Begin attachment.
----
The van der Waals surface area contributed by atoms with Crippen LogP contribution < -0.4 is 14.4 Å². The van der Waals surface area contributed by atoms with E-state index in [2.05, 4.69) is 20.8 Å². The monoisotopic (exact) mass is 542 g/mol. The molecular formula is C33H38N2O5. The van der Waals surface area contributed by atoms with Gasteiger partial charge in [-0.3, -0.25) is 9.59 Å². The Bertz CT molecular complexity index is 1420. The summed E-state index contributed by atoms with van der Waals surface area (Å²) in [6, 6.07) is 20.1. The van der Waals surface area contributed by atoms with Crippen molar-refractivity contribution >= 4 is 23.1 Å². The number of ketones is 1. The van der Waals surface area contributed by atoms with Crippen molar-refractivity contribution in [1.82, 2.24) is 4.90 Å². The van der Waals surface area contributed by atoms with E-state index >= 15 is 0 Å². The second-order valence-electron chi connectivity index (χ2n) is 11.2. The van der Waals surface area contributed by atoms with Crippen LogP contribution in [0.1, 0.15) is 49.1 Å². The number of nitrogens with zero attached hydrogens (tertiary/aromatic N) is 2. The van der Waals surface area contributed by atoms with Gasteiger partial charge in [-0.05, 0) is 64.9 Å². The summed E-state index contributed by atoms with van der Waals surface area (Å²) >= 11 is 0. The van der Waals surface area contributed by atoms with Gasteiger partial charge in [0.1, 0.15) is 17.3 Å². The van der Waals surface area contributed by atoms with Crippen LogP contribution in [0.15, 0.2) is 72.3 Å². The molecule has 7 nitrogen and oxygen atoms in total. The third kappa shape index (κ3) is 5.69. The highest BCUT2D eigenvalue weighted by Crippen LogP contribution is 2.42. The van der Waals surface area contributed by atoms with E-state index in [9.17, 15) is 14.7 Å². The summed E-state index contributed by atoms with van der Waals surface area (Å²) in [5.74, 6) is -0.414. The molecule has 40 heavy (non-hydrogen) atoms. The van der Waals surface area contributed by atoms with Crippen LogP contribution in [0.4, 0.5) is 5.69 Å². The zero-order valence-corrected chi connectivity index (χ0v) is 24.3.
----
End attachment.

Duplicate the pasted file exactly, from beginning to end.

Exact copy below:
The van der Waals surface area contributed by atoms with Crippen LogP contribution < -0.4 is 14.4 Å². The van der Waals surface area contributed by atoms with E-state index in [2.05, 4.69) is 20.8 Å². The monoisotopic (exact) mass is 542 g/mol. The molecular formula is C33H38N2O5. The van der Waals surface area contributed by atoms with Gasteiger partial charge in [-0.3, -0.25) is 9.59 Å². The Bertz CT molecular complexity index is 1420. The summed E-state index contributed by atoms with van der Waals surface area (Å²) in [6, 6.07) is 20.1. The van der Waals surface area contributed by atoms with Crippen molar-refractivity contribution >= 4 is 23.1 Å². The number of ketones is 1. The van der Waals surface area contributed by atoms with Crippen molar-refractivity contribution in [1.82, 2.24) is 4.90 Å². The van der Waals surface area contributed by atoms with E-state index >= 15 is 0 Å². The second-order valence-electron chi connectivity index (χ2n) is 11.2. The van der Waals surface area contributed by atoms with Crippen LogP contribution in [0.1, 0.15) is 49.1 Å². The number of nitrogens with zero attached hydrogens (tertiary/aromatic N) is 2. The van der Waals surface area contributed by atoms with Gasteiger partial charge in [-0.05, 0) is 64.9 Å². The summed E-state index contributed by atoms with van der Waals surface area (Å²) >= 11 is 0. The van der Waals surface area contributed by atoms with Gasteiger partial charge in [0.1, 0.15) is 17.3 Å². The van der Waals surface area contributed by atoms with Crippen LogP contribution in [0.15, 0.2) is 72.3 Å². The molecule has 7 nitrogen and oxygen atoms in total. The third kappa shape index (κ3) is 5.69. The highest BCUT2D eigenvalue weighted by Crippen LogP contribution is 2.42. The van der Waals surface area contributed by atoms with E-state index in [9.17, 15) is 14.7 Å². The summed E-state index contributed by atoms with van der Waals surface area (Å²) in [5.74, 6) is -0.414. The molecule has 40 heavy (non-hydrogen) atoms. The van der Waals surface area contributed by atoms with Crippen LogP contribution in [0.4, 0.5) is 5.69 Å². The zero-order valence-corrected chi connectivity index (χ0v) is 24.3.